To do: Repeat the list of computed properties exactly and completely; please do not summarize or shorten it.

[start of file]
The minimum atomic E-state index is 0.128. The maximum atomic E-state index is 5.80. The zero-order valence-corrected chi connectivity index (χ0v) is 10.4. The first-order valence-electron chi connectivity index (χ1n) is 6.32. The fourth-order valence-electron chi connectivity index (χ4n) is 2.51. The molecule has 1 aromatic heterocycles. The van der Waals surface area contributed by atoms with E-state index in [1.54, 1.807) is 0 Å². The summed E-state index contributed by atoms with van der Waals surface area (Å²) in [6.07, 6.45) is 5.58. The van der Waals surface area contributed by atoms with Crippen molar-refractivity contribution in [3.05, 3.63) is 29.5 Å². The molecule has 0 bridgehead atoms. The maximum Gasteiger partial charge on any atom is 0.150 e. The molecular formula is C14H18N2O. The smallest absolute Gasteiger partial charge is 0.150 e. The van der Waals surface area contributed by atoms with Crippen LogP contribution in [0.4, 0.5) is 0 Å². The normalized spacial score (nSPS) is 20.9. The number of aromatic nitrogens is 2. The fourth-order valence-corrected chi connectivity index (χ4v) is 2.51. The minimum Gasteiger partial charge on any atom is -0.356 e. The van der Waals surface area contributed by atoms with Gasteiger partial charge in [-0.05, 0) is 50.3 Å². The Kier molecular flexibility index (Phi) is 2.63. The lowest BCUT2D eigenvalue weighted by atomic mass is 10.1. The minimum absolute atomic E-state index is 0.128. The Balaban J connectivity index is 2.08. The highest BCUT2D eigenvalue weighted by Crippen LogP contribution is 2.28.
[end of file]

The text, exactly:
The minimum atomic E-state index is 0.128. The maximum atomic E-state index is 5.80. The zero-order valence-corrected chi connectivity index (χ0v) is 10.4. The first-order valence-electron chi connectivity index (χ1n) is 6.32. The fourth-order valence-electron chi connectivity index (χ4n) is 2.51. The molecule has 1 aromatic heterocycles. The van der Waals surface area contributed by atoms with E-state index in [1.54, 1.807) is 0 Å². The summed E-state index contributed by atoms with van der Waals surface area (Å²) in [6.07, 6.45) is 5.58. The van der Waals surface area contributed by atoms with Crippen molar-refractivity contribution in [3.05, 3.63) is 29.5 Å². The molecule has 0 bridgehead atoms. The maximum Gasteiger partial charge on any atom is 0.150 e. The molecular formula is C14H18N2O. The smallest absolute Gasteiger partial charge is 0.150 e. The van der Waals surface area contributed by atoms with Crippen LogP contribution in [0.4, 0.5) is 0 Å². The normalized spacial score (nSPS) is 20.9. The number of aromatic nitrogens is 2. The fourth-order valence-corrected chi connectivity index (χ4v) is 2.51. The minimum Gasteiger partial charge on any atom is -0.356 e. The van der Waals surface area contributed by atoms with Gasteiger partial charge in [-0.05, 0) is 50.3 Å². The Kier molecular flexibility index (Phi) is 2.63. The lowest BCUT2D eigenvalue weighted by atomic mass is 10.1. The minimum absolute atomic E-state index is 0.128. The Balaban J connectivity index is 2.08. The highest BCUT2D eigenvalue weighted by Crippen LogP contribution is 2.28.